Alaska ended its landmark 2019 season on a high note at the MPSF championship, recording a program record total of 194.200.
“We didn’t know that we did it until the end,” junior Sophia Hyderally said. “So when the coaches did the math and we found out, we all started crying! It was so much emotion.”
The program record was a surprise to many on the team as it followed a difficult start on floor that included a counted fall. But the Seawolves bounced back, beginning with a career high 9.900 for senior Kaylin Mancari’s final routine on that same troubled event. It then put together a near-perfect meet on the final three events that culminated in a program record of 49.075 on beam. It’s only the third time in program history that any Alaska lineup has scored over 49.000.
“I was hoping that it would have happened sooner,” head coach Tanya Ho said about the record score. “But to finally be able to break it our last meet was really exciting. We also didn’t expect to be in the 194s after how we started on floor, but we finished so well on bars and beam.”
The 2019 beam squad has been incredibly successful, finishing the season with a program record NQS on the event and and scoring five of Alaska’s top 10 all-time beam rotation scores. Anchor Hyderally has been a critical factor in the lineup—she finished the season as MPSF beam champion and No. 41 in the nation on the event. Plus, she now owns seven of the top 10 beam scores in school history.
After a knee injury restricted her to bars in 2018, being able to compete three events this year and reclaim the conference beam title that she won as a freshman meant a lot to Hyderally.
“It’s kind of full circle getting to compete beam again,” she said. “It was so much fun this season, and then the cherry on the top at the end was the best feeling.”
Ho knew Hyderally was in contention for a regionals spot on beam throughout the season but chose not to tell her to avoid “getting in her head.” When Hyderally learned for the first time that she had qualified, she burst into tears.
“That’s really cool!” she sniffled. “In your article, you can just write ‘insert crying.’”
Hyderally is the first Seawolf to advance to regionals since M’rcy Matsunami in 2016 and only the 14th all time.
“Since this will be my first time going, I want to stay present in the moment and experience all that excitement and energy,” she said. “Just being around such amazing gymnastics is really what it’s all about.”
Hyderally’s beam hasn’t been the only game-changer for Alaska this year. Her exquisite floor routine, choreographed by assistant coach Alina Cartwright, accumulated over 34,000 views—a lot for a team whose norm sits more in the low hundreds.
“It was kind of unexpected,” Hyderally said. “Coach Al has produced such amazing floor routines for our entire team. When it all blew up, it was a big tribute to her to be able to perform something that she created.“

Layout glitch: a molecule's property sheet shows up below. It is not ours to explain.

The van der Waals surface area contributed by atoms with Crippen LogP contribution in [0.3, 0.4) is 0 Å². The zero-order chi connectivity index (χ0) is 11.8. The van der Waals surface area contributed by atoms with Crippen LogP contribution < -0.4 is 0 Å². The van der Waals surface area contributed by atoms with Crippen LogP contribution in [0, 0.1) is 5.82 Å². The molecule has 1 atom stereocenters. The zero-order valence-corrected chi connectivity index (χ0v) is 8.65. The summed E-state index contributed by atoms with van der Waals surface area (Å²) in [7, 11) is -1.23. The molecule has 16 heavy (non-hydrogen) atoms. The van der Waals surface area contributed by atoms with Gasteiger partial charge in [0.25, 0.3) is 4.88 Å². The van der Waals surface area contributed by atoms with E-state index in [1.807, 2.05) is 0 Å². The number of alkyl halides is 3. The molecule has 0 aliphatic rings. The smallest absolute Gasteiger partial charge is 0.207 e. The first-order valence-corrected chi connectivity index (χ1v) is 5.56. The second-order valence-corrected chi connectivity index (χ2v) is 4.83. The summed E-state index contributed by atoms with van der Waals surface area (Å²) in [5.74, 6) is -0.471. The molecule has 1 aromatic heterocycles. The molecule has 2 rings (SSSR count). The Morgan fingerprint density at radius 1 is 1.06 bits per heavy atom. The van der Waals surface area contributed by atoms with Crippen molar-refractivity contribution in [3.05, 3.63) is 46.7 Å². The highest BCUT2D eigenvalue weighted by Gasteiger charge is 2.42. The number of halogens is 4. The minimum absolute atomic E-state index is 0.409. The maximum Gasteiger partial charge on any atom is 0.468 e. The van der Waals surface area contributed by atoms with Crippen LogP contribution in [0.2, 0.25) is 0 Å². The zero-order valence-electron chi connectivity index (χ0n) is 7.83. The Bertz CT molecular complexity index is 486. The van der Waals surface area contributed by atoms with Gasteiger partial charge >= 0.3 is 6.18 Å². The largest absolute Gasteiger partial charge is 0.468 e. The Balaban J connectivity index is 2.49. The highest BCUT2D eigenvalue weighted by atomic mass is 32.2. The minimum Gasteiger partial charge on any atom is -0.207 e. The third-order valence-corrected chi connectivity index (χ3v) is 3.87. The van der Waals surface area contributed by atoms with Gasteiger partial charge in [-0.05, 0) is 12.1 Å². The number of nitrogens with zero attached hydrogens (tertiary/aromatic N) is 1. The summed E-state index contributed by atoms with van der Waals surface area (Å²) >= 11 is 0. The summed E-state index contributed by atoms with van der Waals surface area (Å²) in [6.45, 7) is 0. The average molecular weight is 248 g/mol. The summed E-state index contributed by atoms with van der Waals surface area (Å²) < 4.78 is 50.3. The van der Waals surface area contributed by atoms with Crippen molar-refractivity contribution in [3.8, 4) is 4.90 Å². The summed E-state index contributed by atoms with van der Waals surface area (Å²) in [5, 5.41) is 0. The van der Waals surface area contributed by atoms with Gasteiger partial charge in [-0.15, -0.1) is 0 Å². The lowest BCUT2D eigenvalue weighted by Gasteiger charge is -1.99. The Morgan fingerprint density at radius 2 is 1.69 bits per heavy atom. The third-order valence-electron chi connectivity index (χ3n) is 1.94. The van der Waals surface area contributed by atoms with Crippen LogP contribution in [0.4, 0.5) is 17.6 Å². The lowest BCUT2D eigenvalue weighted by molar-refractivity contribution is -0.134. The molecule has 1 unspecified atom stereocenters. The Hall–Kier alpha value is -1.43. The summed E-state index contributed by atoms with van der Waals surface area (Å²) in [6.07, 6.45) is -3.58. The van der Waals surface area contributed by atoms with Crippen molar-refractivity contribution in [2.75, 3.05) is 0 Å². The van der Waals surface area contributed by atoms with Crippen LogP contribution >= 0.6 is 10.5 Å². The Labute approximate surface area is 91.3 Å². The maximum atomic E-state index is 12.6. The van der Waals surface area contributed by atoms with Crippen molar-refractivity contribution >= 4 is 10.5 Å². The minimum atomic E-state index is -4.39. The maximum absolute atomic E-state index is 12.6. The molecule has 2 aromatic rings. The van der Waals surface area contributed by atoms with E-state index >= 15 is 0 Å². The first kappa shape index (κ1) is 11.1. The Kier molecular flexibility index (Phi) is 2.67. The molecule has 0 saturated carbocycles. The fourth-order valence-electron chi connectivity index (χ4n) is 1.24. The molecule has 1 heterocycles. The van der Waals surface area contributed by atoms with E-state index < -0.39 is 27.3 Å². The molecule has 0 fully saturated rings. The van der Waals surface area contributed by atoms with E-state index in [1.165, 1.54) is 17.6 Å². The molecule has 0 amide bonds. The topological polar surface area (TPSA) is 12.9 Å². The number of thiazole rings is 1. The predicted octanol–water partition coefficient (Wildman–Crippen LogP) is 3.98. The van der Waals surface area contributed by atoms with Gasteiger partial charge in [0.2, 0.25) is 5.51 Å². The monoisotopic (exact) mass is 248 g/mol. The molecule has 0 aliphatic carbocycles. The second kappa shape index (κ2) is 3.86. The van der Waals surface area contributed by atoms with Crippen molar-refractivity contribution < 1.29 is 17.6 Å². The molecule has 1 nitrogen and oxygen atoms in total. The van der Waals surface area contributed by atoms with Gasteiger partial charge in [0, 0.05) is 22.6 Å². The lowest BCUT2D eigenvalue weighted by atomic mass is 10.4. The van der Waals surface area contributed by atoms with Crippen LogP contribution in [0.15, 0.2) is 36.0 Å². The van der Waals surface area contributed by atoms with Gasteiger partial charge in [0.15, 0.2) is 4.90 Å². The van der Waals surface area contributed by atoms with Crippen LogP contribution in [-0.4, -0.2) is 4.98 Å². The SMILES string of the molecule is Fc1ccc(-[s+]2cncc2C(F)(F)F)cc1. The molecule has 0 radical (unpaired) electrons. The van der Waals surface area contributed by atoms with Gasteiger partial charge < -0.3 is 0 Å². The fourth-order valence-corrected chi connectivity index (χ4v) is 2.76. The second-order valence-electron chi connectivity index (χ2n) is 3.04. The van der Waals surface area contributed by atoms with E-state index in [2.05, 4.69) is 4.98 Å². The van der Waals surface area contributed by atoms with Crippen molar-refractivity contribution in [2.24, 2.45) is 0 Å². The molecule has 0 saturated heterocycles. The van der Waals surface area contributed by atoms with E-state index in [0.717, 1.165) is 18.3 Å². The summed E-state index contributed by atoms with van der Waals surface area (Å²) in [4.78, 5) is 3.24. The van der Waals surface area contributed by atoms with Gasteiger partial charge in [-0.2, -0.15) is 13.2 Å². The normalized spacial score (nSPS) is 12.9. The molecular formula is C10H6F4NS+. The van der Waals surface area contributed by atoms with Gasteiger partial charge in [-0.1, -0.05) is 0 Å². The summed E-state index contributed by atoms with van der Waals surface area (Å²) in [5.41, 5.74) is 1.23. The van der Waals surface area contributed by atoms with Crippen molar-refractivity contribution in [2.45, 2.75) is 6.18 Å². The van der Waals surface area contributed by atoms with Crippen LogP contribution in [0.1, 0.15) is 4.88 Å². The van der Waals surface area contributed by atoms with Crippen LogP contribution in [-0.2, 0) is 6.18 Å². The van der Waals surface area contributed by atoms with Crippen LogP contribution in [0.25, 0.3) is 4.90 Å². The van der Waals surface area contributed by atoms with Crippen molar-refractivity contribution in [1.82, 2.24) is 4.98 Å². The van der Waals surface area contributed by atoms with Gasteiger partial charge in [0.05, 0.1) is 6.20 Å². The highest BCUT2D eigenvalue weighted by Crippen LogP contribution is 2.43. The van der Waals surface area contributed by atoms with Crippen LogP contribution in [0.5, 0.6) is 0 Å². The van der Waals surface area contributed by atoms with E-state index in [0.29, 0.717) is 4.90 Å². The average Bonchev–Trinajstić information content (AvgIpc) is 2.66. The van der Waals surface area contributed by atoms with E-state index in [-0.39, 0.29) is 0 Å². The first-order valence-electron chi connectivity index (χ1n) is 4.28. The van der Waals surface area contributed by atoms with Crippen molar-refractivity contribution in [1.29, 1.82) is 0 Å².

Cartwright also produces content for the team’s social media. Ho credits that work in large part for the team’s increased visibility in 2019.
“Props to Alina and all her stuff on social media,” Ho said. “She makes all our videos, and I think they’re amazing.”
Ho has a landmark of her own to celebrate this year—she was named MPSF Head Coach of the Year in only her second season at Alaska.
“It was a surprise definitely,” she said, referencing the fact that she beat out not only a previous boss at Sacramento State, where she was formerly an assistant coach, but also her own college coach.
That coach, UC Davis’ John Lavallee, has fond memories of Ho’s days in Davis and isn’t holding a grudge.
“I am incredibly proud,” he said. “What she has done up in Alaska the last couple of years is really amazing, but it doesn’t surprise me at all. Tanya has a great gymnastics brain, she’s a great person and those student-athletes are really benefiting from all of her talent.”
Her effect on the team is undeniable. It finished 2019 with its all-time best team NQS, as well as setting NQS bests on every event but vault. It also added 10 top-10 individual NQS finishes and 14 top-10 single routines to its record books.
Ho credits the improvement in part to having a full summer of preparation with the team—versus last year when she didn’t arrive in Anchorage until August—as well as the benefits of having a full coaching staff of three plus a volunteer, where last year she only had Cartwright and herself.
Perhaps the most important factor is the Seawolves’ faith in themselves though. And their unprecedented results and brand-new status as a gymternet cult favorite can only help.
“They’ve had time to train and buy into this and believe that they can be better,” Ho said. “Ending on this note really helped them. ‘Oh look, we just broke this record, we broke the beam record, we broke the bars record, we’re not last in our conference any more.’ This year did a lot for their confidence.”
Hyderally will compete at the Corvallis regional at 5 p.m. ET Friday.
Article by Rebecca Scally
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